In 2014, Raspet’s exhibition at San Francisco’s Jessica Silverman Gallery, titled “Residuals,” marked a cohesive presentation of many of the conceptual threads that have now come to define his work. Included as part of the exhibition was the installation Standard Recovery (GC/MS VOLATILES-WHOLE AIR: 37.784749°; -122.414129°), 2014, in which Raspet had the gallery’s walls coated with a “scratch-and-sniff” emulsion, the odor of which was a concentrated distillation of the gallery’s ambient air. To create the emulsion, Raspet set up a “SUMMA canister,” a vacuum of sorts that, over the course of a week, collected air from the gallery space. The air was then sent off to a laboratory where its molecular composition was analyzed and used as the blueprint for creating a liquid, which became the emulsion’s base. As Raspet described the installation in an interview at the time, “It’s almost like a background noise of the air space, but very intensified.” Other pieces in the exhibition included Hydrocarbon Reformulation (Reconstituted Crude Oil with 2-Point Resolution: Molecular Weight Average), 2014, which was comprised of five large glass vials affixed to the gallery wall that contained, as the name suggests, reconstituted forms of crude oil. Importantly, for Raspet, the use of technology and manufacturing is an extension of his desire to use materials and mediums in the same way that other artists are preoccupied, say, with paints, albeit in contradiction to what he views as an emphasis on the handmade. As he noted in that 2014 interview, “I react against something that’s too handmade…it’s an artificial, arbitrary position that society has placed on art, being this thing that’s quote-unquote creative, individual and unique.” For Raspet, what is more compelling is to take the “pre-existing reality of mass-scale manufacturing and have it as much as possible exist in the space of art.”
That interest in introducing mass-manufacturing into the sphere of art assumed an added dimension for Raspet in 2015, when he took a job as a flavor engineer for Rosa Labs. It was at that time that he began work on his first prototypes for “Technical Food” and “Technical Milk,” two synthetic food products. Raspet first “exhibited” the two supplements at New York’s Swiss Institute in 2015 and then again in 2016 at the city’s annual Frieze art fair for an installation with the gallery Société Berlin. Part exhibition, part trade show, Raspet’s installation at Frieze quite literally played with notions of the consumption of art. Raspet, along with several of his Rosa Lab coworkers, served samples of the concoctions—the taste of which was described by one art critic as “aggressively chemical, an implacable parade of Latex, burnt plastic, damp earth, and smoke”—along with prototypes of an algae-based paste that Raspet had been developing.
As Raspet notes, the impetus behind the works stemmed from multiple points of interest. On one level, “Technical Milk” and “Technical Food” underscored his desire to use processes of industrial manufacturing. As he notes, “I want to use…modes in the regular economy to make my work, as much as possible.” In that regard, Raspet aligns himself with the likes of Andy Warhol, who appropriated forms of commercial printing and production to create works that critiqued media-infused culture while also upending traditional notions about the authorship and production of art. For Raspet, the use of such modes of production highlights a desire to “question the division between art and the rest of the world,” a division that Raspet sees “fundamentally as an economic” one.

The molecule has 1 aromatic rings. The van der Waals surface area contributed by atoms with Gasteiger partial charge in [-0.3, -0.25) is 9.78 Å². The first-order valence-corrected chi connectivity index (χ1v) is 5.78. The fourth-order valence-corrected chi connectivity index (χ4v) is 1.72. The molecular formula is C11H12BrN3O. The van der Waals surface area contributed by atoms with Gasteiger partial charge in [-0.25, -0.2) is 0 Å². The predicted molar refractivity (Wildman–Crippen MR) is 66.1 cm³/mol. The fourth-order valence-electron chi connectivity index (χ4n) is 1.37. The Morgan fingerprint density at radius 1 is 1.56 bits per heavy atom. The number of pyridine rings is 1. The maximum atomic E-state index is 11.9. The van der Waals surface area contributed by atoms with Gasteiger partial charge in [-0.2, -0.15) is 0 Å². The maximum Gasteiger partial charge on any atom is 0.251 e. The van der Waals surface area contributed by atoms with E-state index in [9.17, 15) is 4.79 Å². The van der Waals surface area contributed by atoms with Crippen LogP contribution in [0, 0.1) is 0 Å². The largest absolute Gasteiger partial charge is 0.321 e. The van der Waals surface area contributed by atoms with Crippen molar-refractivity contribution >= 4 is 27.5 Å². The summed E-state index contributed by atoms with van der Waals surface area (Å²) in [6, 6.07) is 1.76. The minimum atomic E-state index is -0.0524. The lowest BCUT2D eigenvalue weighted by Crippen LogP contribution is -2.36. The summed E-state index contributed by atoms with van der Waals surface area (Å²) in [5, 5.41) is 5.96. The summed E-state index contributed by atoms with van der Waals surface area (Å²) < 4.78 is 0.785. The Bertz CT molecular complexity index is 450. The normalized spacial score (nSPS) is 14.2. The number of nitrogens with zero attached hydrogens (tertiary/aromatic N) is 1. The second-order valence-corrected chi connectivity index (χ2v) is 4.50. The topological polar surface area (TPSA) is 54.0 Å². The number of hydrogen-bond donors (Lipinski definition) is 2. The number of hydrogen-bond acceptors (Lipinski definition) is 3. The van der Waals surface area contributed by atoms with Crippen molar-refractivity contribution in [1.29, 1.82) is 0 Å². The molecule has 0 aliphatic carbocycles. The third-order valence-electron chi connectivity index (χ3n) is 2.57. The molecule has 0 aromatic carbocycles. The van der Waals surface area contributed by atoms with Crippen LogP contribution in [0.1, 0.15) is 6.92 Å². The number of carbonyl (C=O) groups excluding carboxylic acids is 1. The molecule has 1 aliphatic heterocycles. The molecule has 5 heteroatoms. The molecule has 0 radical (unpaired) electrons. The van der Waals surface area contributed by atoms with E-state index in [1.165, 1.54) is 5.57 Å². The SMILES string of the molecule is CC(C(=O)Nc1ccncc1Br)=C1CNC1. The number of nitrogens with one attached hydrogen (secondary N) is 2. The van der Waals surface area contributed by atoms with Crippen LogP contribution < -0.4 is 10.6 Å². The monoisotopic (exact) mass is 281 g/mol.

On another level, Raspet’s Soylent offshoots addressed what has become a hallmark of the artist’s work: The interrogation of our assumptions regarding what is “natural” and what is “artificial.” As Raspet noted in his interview with Moss, “In our present culture, many people believe that all things ‘natural’ are good and all ‘artificial’ or ‘synthetic’ things are bad. In fact, the entire division between ‘natural” and ‘artificial’ is a construct.” Importantly, for Raspet, this argument extends beyond the critique of the differentiation of the two terms put forth by the likes of Frankfurt theorists such as Theodor Adorno, who saw the separation of the “natural” from the “man-made” as byproducts of Enlightenment thinking. For Raspet, it’s far more empirical: There is no differentiation, owing to the fact that both the “natural” and the “artificial” utilize the same basic fundamental molecular structures, albeit in differing combinations, that exist throughout the universe.
Yet, if one finds in Raspet’s outlook pause for concern about the importance of eating organic or all-natural, consider his 2016 startup, nonfood. Launched with his business partner Lucy Chinen, the Detroit-based company aims to produce food products from algae-derived ingredients on a mass scale, well beyond the elite territory of the art world. Among the company’s initial offerings is the “nonbar” and the upcoming “noncoco,” an algae-based alternative to chocolate, without the cocoa ingredients. If that sounds less than appetizing, Raspet is quick to point out that, with the use of algae-based products, nonfood aims to drastically reduce the carbon footprint related to standard food production: Agriculture is responsible for 15 percent of the world’s carbon-related emissions, of which cows generate half. With noncoco, he hopes to find an alternative to cocoa, an ingredient that is all too often harvested by exploited farmers in the global south.